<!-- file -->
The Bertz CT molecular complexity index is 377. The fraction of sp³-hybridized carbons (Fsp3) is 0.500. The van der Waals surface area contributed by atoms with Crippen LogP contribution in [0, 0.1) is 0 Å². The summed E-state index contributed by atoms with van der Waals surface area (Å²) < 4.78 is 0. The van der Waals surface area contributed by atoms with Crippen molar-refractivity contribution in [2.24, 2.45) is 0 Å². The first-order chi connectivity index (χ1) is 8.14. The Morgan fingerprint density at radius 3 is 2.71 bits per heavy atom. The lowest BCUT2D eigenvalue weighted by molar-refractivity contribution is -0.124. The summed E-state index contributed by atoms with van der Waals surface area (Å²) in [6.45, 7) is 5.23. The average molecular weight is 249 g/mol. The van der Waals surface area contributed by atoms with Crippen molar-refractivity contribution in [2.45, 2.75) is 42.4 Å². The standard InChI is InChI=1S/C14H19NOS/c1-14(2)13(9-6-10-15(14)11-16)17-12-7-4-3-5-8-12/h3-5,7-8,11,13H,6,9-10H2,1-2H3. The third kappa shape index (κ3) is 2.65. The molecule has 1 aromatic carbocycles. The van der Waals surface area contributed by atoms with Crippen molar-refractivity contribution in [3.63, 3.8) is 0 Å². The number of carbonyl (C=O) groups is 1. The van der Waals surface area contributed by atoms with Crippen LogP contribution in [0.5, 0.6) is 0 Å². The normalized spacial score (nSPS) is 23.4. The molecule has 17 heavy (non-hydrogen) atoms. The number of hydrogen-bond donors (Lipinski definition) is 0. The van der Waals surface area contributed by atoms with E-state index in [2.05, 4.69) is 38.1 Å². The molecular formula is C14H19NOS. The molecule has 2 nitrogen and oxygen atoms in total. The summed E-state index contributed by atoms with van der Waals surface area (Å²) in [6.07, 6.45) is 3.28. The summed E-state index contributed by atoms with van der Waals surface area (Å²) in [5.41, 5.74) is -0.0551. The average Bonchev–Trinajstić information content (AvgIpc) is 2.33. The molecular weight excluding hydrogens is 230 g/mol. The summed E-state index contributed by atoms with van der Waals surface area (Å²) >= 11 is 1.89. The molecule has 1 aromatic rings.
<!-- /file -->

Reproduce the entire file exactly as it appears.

The Bertz CT molecular complexity index is 377. The fraction of sp³-hybridized carbons (Fsp3) is 0.500. The van der Waals surface area contributed by atoms with Crippen LogP contribution in [0, 0.1) is 0 Å². The summed E-state index contributed by atoms with van der Waals surface area (Å²) < 4.78 is 0. The van der Waals surface area contributed by atoms with Crippen molar-refractivity contribution in [2.24, 2.45) is 0 Å². The first-order chi connectivity index (χ1) is 8.14. The Morgan fingerprint density at radius 3 is 2.71 bits per heavy atom. The lowest BCUT2D eigenvalue weighted by molar-refractivity contribution is -0.124. The summed E-state index contributed by atoms with van der Waals surface area (Å²) in [6.45, 7) is 5.23. The average molecular weight is 249 g/mol. The van der Waals surface area contributed by atoms with Crippen molar-refractivity contribution in [2.45, 2.75) is 42.4 Å². The standard InChI is InChI=1S/C14H19NOS/c1-14(2)13(9-6-10-15(14)11-16)17-12-7-4-3-5-8-12/h3-5,7-8,11,13H,6,9-10H2,1-2H3. The third kappa shape index (κ3) is 2.65. The molecule has 1 aromatic carbocycles. The van der Waals surface area contributed by atoms with Crippen molar-refractivity contribution in [3.63, 3.8) is 0 Å². The number of carbonyl (C=O) groups is 1. The van der Waals surface area contributed by atoms with Crippen LogP contribution in [0.5, 0.6) is 0 Å². The normalized spacial score (nSPS) is 23.4. The molecule has 17 heavy (non-hydrogen) atoms. The number of hydrogen-bond donors (Lipinski definition) is 0. The van der Waals surface area contributed by atoms with E-state index in [2.05, 4.69) is 38.1 Å². The molecular formula is C14H19NOS. The molecule has 2 nitrogen and oxygen atoms in total. The summed E-state index contributed by atoms with van der Waals surface area (Å²) in [6.07, 6.45) is 3.28. The summed E-state index contributed by atoms with van der Waals surface area (Å²) in [5.41, 5.74) is -0.0551. The average Bonchev–Trinajstić information content (AvgIpc) is 2.33. The molecular weight excluding hydrogens is 230 g/mol. The summed E-state index contributed by atoms with van der Waals surface area (Å²) >= 11 is 1.89. The molecule has 1 aromatic rings.